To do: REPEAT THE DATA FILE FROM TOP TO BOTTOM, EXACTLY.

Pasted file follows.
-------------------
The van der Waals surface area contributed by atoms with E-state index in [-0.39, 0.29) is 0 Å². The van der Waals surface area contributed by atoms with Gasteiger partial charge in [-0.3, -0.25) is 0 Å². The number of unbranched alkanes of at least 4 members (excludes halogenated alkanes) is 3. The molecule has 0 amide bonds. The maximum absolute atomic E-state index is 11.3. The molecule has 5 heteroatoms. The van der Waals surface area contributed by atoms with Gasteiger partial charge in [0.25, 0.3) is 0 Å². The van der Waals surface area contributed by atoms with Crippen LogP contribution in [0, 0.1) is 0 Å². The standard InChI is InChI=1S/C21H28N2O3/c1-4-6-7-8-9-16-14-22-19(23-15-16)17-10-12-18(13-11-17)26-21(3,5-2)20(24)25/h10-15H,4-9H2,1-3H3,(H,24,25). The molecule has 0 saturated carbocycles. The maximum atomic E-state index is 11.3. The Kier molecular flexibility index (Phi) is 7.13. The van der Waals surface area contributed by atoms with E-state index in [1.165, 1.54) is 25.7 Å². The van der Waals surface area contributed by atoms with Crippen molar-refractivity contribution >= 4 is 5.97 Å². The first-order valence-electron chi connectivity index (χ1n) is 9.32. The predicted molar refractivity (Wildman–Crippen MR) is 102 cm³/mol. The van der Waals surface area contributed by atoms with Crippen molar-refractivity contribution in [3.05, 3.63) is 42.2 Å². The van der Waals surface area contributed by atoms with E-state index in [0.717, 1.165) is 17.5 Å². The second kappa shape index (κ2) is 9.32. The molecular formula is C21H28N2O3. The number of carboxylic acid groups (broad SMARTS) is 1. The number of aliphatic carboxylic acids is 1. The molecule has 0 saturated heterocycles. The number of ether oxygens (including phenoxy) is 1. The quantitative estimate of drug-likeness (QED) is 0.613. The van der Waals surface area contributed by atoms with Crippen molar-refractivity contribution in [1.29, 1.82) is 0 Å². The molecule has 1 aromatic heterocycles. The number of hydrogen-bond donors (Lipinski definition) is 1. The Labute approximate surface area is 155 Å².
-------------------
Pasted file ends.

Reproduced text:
The van der Waals surface area contributed by atoms with E-state index in [-0.39, 0.29) is 0 Å². The van der Waals surface area contributed by atoms with Gasteiger partial charge in [-0.3, -0.25) is 0 Å². The number of unbranched alkanes of at least 4 members (excludes halogenated alkanes) is 3. The molecule has 0 amide bonds. The maximum absolute atomic E-state index is 11.3. The molecule has 5 heteroatoms. The van der Waals surface area contributed by atoms with Gasteiger partial charge in [0.25, 0.3) is 0 Å². The van der Waals surface area contributed by atoms with Crippen LogP contribution in [0, 0.1) is 0 Å². The standard InChI is InChI=1S/C21H28N2O3/c1-4-6-7-8-9-16-14-22-19(23-15-16)17-10-12-18(13-11-17)26-21(3,5-2)20(24)25/h10-15H,4-9H2,1-3H3,(H,24,25). The molecule has 0 saturated carbocycles. The maximum atomic E-state index is 11.3. The Kier molecular flexibility index (Phi) is 7.13. The van der Waals surface area contributed by atoms with E-state index in [1.165, 1.54) is 25.7 Å². The van der Waals surface area contributed by atoms with Crippen molar-refractivity contribution >= 4 is 5.97 Å². The first-order valence-electron chi connectivity index (χ1n) is 9.32. The predicted molar refractivity (Wildman–Crippen MR) is 102 cm³/mol. The van der Waals surface area contributed by atoms with Crippen molar-refractivity contribution in [3.05, 3.63) is 42.2 Å². The van der Waals surface area contributed by atoms with E-state index in [0.717, 1.165) is 17.5 Å². The second kappa shape index (κ2) is 9.32. The molecular formula is C21H28N2O3. The number of carboxylic acid groups (broad SMARTS) is 1. The number of aliphatic carboxylic acids is 1. The molecule has 0 saturated heterocycles. The number of ether oxygens (including phenoxy) is 1. The quantitative estimate of drug-likeness (QED) is 0.613. The van der Waals surface area contributed by atoms with Crippen molar-refractivity contribution in [1.29, 1.82) is 0 Å². The molecule has 1 aromatic heterocycles. The number of hydrogen-bond donors (Lipinski definition) is 1. The Labute approximate surface area is 155 Å².